Margaret Rodgers (right) at her birthday celebration with friend Sherrin Wasson.

Margaret Rodgers (right) at her birthday celebration with friend Sherrin Wasson.

SIDEBAR: A chance to give back

Peace Arch Hospital patient Margaret Rodgers decided she didn't want gifts for her 75th birthday – just donations to the facility.

In the realm of donors to Peace Arch Hospital, Margaret Rodgers must surely be in a special category.

Diagnosed with bone cancer while studying for a degree at McGill , the English-born woman was – in her own words – “sent home to die before I was 20.”

Almost six decades later, she’s still around, although currently an extended-care patient at Peace Arch.

In spite of bouts with cancer in her ribs and hip and multiple chemotherapy treatments – and eventual loss of use of one hand – she has lived a full and rewarding life in Canada which has included careers at IBM and as a travel tour creator, and marriage (her husband passed away at Peace Arch in 2002).

“I’ve had a fuller life than most people who have nothing wrong with them,” said the down-to-earth, pragmatic Rodgers, whose soft voice still bears the tones of her hometown of Leeds, Yorkshire.

On Oct. 24, Rodgers held a 75th birthday party for herself and, instead of gifts, the 65 guests were asked to make a donation, raising more than $4,000 for the hospital.

It was a replay of a successful 60th birthday party in England, she said.

“At that time, thinking that I’d survived 40 years longer than expected, I decided that I didn’t want any gifts, just a donation to my mum’s favourite hospital.”

Recurrence of the cancer that has shadowed her throughout her life forced her to abandon a plan to return to England for her 75th, and instead hold the party at Victory Memorial Park.

Inevitably, given her health history, her thoughts turn to leaving an example of giving as a legacy to the community

“I didn’t want (the party) to be just a fundraiser,” she said. “I want to make the community aware of what a wonderful hospital we have here.

“What is surprising and impressed me so much from my recent experience is the professionalism of the nurses and doctors – they are so kind and patient. They must be harassed, but it never shows.”

 

Just Posted

Rahim Manji owns and operates the Hollywood 3 Cinemas in Newton, along with the Caprice in South Surrey, a theatre in Duncan and another in Pitt Meadows. “I think right now it feels different than last June, it just does,” Manji said. “I’m a lot more optimistic, with more people calling, more people out and getting vaccinated, so I think the comfort level is a lot better.” (Photo: Tom Zillich)
Surrey movie theatre operators reopen and rejoice, even with 50-max capacity

‘We have been one of the hardest-hit industries’

A sign warning of a pack of coyotes hangs near 2660 Croydon Dr. (Aaron Hinks photo)
South Surrey woman sounds alarm after encounter with pack of coyotes

Susan Martin said three full-grown coyotes were lurking around her home

(Delta Police Department photo)
Delta police searching for Surrey woman missing at Centennial Beach

Wenyan Lan, 54, reported missing when she didn’t come home from a crabbing/clam digging trip June 14

Ian MacDonald, spokesman for Surrey Police Service. (Submitted photo)
Surrey Police Service launches public consultation campaign

This is to help the SPS form its first strategic plan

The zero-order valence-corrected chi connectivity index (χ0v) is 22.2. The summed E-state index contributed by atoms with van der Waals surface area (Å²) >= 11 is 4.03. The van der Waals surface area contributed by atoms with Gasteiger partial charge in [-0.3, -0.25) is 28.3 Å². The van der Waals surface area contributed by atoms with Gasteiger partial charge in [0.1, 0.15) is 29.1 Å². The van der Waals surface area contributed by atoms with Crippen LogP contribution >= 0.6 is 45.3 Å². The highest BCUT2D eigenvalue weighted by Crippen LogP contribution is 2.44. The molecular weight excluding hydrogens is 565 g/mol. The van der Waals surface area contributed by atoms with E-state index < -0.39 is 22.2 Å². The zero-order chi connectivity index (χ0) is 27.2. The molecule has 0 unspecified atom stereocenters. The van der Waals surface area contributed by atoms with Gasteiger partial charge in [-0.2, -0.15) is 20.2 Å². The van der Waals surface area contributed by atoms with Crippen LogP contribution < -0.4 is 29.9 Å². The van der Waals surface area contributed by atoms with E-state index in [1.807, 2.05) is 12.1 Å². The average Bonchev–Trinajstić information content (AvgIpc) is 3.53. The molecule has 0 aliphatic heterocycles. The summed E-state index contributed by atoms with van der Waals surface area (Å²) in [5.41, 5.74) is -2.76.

Outdoor vendors at the Cloverdale Flea Market are seen in this bird’s eye view image from the flea market’s Facebook page.
Cloverdale Flea Market to reopen

Market to open June 20 after being closed since Nov. 2020

People watch a car burn during a riot following game 7 of the NHL Stanley Cup final in downtown Vancouver, B.C., in this June 15, 2011 photo. THE CANADIAN PRESS/Geoff Howe
10 years ago: Where were you during the 2011 Vancouver Stanley Cup Riots?

Smashed-in storefronts, looting, garbage can fires and overturned cars some of the damage remembered today

(Black Press Media file)
Dirty money: Canadian currency the most germ-filled in the world, survey suggests

Canadian plastic currency was found to contain 209 bacterial cultures

(pixabay file shot)
B.C. ombudsperson labels youth confinement in jail ‘unsafe,’ calls for changes

Review states a maximum of 22 hours for youth, aged 12 from to 17, to be placed in solitary

Cannabis bought in British Columbia (Ashley Wadhwani/Black Press Media)
Is it time to start thinking about greener ways to package cannabis?

Packaging suppliers are still figuring eco-friendly and affordable packaging options that fit the mandates of Cannabis Regulations

Eleonore Alamillo-Laberge, 6, reads a book in Ottawa on Monday, June 12, 2017. THE CANADIAN PRESS/Sean Kilpatrick
Parents will need to fight ‘COVID learning slump’ over summer: B.C. literacy experts

Parents who play an active role in educating their children this summer can reverse the slump by nearly 80%, says Janet Mort

The border crossing on Highway 11 in Abbotsford heading south (file)
Western premiers call for clarity, timelines on international travel, reopening rules

Trudeau has called Thursday meeting, premiers say they expect to leave that meeting with a plan

The B.C. government’s vaccine booking website is busy processing second-dose appointments, with more than 76 per cent of adults having received a first dose. THE CANADIAN PRESS/Jonathan Hayward
B.C.’s COVID-19 infections, hospitalizations stable for Tuesday

108 new confirmed cases, 139 in hospital, 39 in intensive care

A worker, at left, tends to a customer at a cosmetics shop amid the COVID-19 pandemic Thursday, May 20, 2021, in Los Angeles. (AP Photo/Marcio Jose Sanchez)
Half of cosmetics sold in Canada, U.S. contain toxic chemicals: study

Researchers found that 56% of foundations and eye products contain high levels of fluorine

Most Read